Canon 1100D vs Olympus E-30
The Canon EOS 1100D (called Canon T3 in some regions) and the Olympus E-30 are two digital cameras that were announced, respectively, in February 2011 and November 2008. Both are DSLR (Digital Single Lens Reflex) cameras that are based on an APS-C (1100D) and a Four Thirds (E-30) sensor. Both cameras offer a resolution of 12.2 megapixels.
Below is an overview of the main specs of the two cameras as a starting point for the comparison.
|Canon 1100D||Olympus E-30|
|Digital single lens reflex||Digital single lens reflex|
|Canon EF mount lenses||Four Thirds lenses|
|12.2 MP, APS-C Sensor||12.2 MP, Four Thirds Sensor|
|720/30p Video||no Video|
|ISO 100-6,400||ISO 100-3,200|
|Optical viewfinder||Optical viewfinder|
|2.7 LCD, 230k dots||2.7 LCD, 230k dots|
|Fixed screen (not touch-sensitive)||Swivel screen (not touch-sensitive)|
|3 shutter flaps per second||5 shutter flaps per second|
|Lens stabilization only||In-body stabilization|
|700 shots per battery charge||750 shots per battery charge|
|130 x 100 x 78 mm, 495 g||142 x 108 x 75 mm, 701 g|
Going beyond this snapshot of core features and characteristics, what are the differences between the Canon EOS 1100D and the Olympus E-30? Which one should you buy? Read on to find out how these two cameras compare with respect to their body size, their imaging sensors, their shooting features, their input-output connections, and their reception by expert reviewers.
The side-by-side display below illustrates the physical size and weight of the Canon 1100D and the Olympus E-30. The two cameras are presented according to their relative size. Three successive views from the front, the top, and the rear are shown. All size dimensions are rounded to the nearest millimeter.
If the front view area (width x height) of the cameras is taken as an aggregate measure of their size, the Olympus E-30 is notably larger (18 percent) than the Canon 1100D. Moreover, the E-30 is substantially heavier (42 percent) than the 1100D. In this context, it is worth noting that neither the 1100D nor the E-30 are weather-sealed.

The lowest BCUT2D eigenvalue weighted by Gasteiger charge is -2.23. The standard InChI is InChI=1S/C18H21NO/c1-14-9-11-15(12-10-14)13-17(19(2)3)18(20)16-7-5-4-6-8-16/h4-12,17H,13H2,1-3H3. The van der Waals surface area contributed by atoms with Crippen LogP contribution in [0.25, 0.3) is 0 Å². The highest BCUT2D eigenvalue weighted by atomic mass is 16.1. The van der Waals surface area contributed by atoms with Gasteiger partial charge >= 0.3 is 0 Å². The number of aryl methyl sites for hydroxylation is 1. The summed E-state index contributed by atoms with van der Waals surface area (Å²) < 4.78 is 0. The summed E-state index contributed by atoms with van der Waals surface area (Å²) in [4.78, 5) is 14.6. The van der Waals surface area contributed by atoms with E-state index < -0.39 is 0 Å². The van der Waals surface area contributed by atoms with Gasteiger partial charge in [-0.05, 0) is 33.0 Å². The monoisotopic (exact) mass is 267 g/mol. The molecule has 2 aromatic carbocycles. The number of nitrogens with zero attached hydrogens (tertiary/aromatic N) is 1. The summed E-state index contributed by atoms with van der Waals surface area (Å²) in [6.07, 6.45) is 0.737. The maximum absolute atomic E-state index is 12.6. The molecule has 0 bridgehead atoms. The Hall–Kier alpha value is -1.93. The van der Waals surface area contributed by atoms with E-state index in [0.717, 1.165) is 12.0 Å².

The above size and weight comparisons are to some extent incomplete since they do not consider the interchangeable lenses that both of these cameras require. A larger imaging sensor will tend to go along with bigger and heavier lenses, although exceptions exist. You can compare the optics available for the two cameras in the Canon EF Lens Catalog (1100D) and the Four Thirds Lens Catalog (E-30).
The table below summarizes the key physical specs of the two cameras alongside a broader set of comparators. If you would like to visualize and compare a different camera combination, just use the right or left arrows in the table to switch to the respective camera. Alternatively, you can also navigate to the CAM-parator app and make your selection from the full list of cameras there.
|Canon 1100D||5.1 in||3.9 in||3.1 in||17.5 oz||700||n||Feb 2011||449|
|Olympus E-30||5.6 in||4.3 in||3.0 in||24.7 oz||750||n||Nov 2008||1,299|
|Canon 2000D||5.1 in||4.0 in||3.1 in||16.8 oz||500||n||Feb 2018||449|
|Canon 4000D||5.1 in||4.0 in||3.0 in||15.4 oz||500||n||Feb 2018||399|
|Canon 1200D||5.1 in||3.9 in||3.1 in||16.9 oz||500||n||Feb 2014||449|
|Canon 650D||5.2 in||3.9 in||3.1 in||20.3 oz||440||n||Jun 2012||849|
|Canon G1 X||4.6 in||3.2 in||2.6 in||18.8 oz||250||n||Jan 2012||799|
|Canon SX50||4.8 in||3.4 in||4.2 in||21.0 oz||315||n||Sep 2012||429|
|Canon 600D||5.2 in||3.9 in||3.1 in||20.1 oz||440||n||Feb 2011||599|
|Canon 550D||5.1 in||3.9 in||2.4 in||18.7 oz||440||n||Feb 2010||699|
|Canon 450D||5.1 in||3.9 in||2.4 in||18.5 oz||500||n||Jan 2008||799|
|Canon 1000D||5.0 in||3.9 in||2.6 in||17.7 oz||500||n||Jun 2008||449|
|Olympus E-600||5.1 in||3.7 in||2.4 in||18.9 oz||500||n||Aug 2009||449|
|Olympus E-620||5.1 in||3.7 in||2.4 in||18.4 oz||500||n||Feb 2009||699|
|Olympus E-520||5.4 in||3.6 in||2.7 in||18.9 oz||750||n||May 2008||699|
|Olympus E-410||5.1 in||3.6 in||2.1 in||15.3 oz||500||n||Mar 2007||699|
|Olympus E-510||5.4 in||3.6 in||2.7 in||19.0 oz||750||n||Mar 2007||799|
Notes: Measurements and pricing do not include easily detachable parts, such as add-on or interchangeable lenses or optional viewfinders.
(1) Number of images that can be taken on a full battery charge according to the CIPA-standard; (2) Official announcement.
Any camera decision will naturally be influenced heavily by the price. The retail prices at the time of the camera’s release place the model in the market relative to other models in the producer’s line-up and the competition. The 1100D was launched at a markedly lower price (by 65 percent) than the E-30, which puts it into a different market segment. Usually, retail prices stay at first close to the launch price, but after several months, discounts become available. Later in the product cycle and, in particular, when the replacement model is about to appear, further discounting and stock clearance sales often push the camera price considerably down.